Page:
Chiari research could do with some celebrity push

25 Sep

A group of about 300 persons on Saturday, September 23, held a walk in Morgantown, WV, to create awareness about Chiari, an acute neurological condition, and to also raise funds for research.


Dubbed “Conquer Chiari Walk Across America”, the event was attended by persons living with the disorder – believed to affect 1 in 1000 of the world’s population – as well as by parents of children diagnosed with Chiari and volunteers.


Participants later converged at the WVU Erickson Alumni Center for refreshments during which they were addressed by a number of dignitaries, not least former West Virginia University football coach Don Nehlen, who offered words of support for all affected  by Chiari and promised to do his part to spread the word about Chiari. There was also an interactive session with some players of the WVU men’s basketball team.


A fundraiser, via raffle, was also held during the event, with some participants winning such prizes as a trip to the famed Niagara Falls, gift hampers, T-shirts, among others.


In an interview during the event, John Williams, a parent whose daughter suffers from Chiari, said Saturday’s event in Morgantown was the fifth time since the annual drive to promote public awareness about and raise funds for the disorder was launched.


“We have so far raised $12000 through donations and some fundraising throughout the year,” Mr Williams said, noting that such funds have largely come from contributions from parents, kids, and friends. “All the money raised goes to research.”


He added that medical doctors at the Chiari Patient Education Foundation and other health and research institutes across the United States such as mechanical and biochemical engineers form part of the Chiari support network, and “all participate in research trying to find a cure for it.”


This year’s “Conquer Chiari Walk Across America” in Morgantown, held on the third or fourth Saturday of September every year, drew participants from Morgantown, Martinsburg, Wheeling, all in West Virginia, and from other states like Pennsylvania, North Carolina, and Maryland.


An estimated 300,000 Americans are known to suffer from Chiari malformation, also known as Arnold-Chiari, ACM, tonsillar ectopia, and hindbrain herniation.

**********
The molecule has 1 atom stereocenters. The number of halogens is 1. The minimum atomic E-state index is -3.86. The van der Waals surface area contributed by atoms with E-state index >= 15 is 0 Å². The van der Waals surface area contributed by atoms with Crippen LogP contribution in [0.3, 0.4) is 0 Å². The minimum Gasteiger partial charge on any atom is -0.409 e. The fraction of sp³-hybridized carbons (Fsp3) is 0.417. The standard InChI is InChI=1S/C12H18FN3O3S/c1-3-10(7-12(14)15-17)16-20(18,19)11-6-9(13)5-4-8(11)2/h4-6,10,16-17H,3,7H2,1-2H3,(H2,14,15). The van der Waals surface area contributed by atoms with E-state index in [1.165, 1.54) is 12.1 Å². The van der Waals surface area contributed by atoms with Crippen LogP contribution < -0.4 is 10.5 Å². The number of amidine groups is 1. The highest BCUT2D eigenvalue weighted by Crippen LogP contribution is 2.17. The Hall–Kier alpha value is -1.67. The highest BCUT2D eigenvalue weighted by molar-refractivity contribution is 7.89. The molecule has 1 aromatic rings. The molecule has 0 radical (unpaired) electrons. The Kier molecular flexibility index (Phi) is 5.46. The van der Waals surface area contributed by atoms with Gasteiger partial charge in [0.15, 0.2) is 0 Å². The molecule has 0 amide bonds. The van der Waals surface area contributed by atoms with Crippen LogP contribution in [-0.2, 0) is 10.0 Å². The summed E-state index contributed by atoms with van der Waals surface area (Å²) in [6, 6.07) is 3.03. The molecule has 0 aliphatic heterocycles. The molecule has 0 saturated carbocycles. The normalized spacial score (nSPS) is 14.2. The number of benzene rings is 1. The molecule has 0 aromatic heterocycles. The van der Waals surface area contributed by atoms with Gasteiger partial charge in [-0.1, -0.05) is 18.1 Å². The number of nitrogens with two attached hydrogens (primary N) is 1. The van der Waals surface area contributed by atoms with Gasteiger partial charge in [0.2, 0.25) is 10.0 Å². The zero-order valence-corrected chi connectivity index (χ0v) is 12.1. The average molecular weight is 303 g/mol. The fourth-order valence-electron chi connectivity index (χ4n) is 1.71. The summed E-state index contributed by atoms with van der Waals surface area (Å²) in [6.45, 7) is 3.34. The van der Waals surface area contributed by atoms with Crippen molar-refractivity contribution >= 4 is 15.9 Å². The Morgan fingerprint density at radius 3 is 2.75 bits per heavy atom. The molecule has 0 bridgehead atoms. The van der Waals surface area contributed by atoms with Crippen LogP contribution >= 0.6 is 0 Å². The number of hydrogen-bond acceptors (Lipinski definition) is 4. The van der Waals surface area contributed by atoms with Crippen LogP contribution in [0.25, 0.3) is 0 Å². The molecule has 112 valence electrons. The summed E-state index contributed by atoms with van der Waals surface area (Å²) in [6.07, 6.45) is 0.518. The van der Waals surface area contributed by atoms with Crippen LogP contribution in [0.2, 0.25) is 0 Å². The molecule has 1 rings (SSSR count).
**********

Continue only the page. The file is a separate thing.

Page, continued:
Patients are usually born with the condition and though symptoms can emerge at any age, they are mostly noticeable in infancy or later in one’s 30s. Unfortunately, a lack of familiarity with the condition leaves doctors unable to diagnose ACM in sufferers early.


Persons suffering from Chiari are generally unable to undertake strenuous activities or bend. Depending on the severity of symptoms, walking or driving long distances may not be possible for others due to difficulty in prolonged sitting and standing, while others are unable to withstand noisy environments or even perform domestic chores.


The annual event to raise awareness about ACM is a good one, but more could be done. Given that more than 300,000 Americans – roughly a thousandth of the total population – suffer from the disease, and with improved methods of diagnosis the numbers could swell, the campaign to bring attention to the disease would need to be stepped up. Making such meetings quarterly could help raise more contributions for Chiari research, while the educational drive could be taken to schools, churches, societies, and organisations. In addition to making more people aware of the prevalence of the condition, even more money could be realised.


The need for the inclusion of celebrities to raise awareness about ACM and for funds for research should be explored, too.  A fundraising internet campaign in 2015 for Amyotrophic Lateral Sclerosis (ALS), a degenerative muscle disease, featured such A-list persons as Microsoft’s Bill Gates, Facebook founder Mark Zuckerberg, Oprah Winfrey, Tyler Perry, and Jeff Bezos, founder of Amazon, among others, in an Ice Bucket Challenge. 2.5 million people across the US  caught the bug and in the end $115million was raised, according to CNN. A year prior, support for ALS had brought in a modest $32000.  And yet ALS affects only 20,000 Americans! Chiari has 15 times more sufferers.


In addition to research, money is also needed for surgery, the main form of treatment for Chiari patients. And the $12000 raised so far is insignificant considering the cost of surgery and the number of patients needing it.


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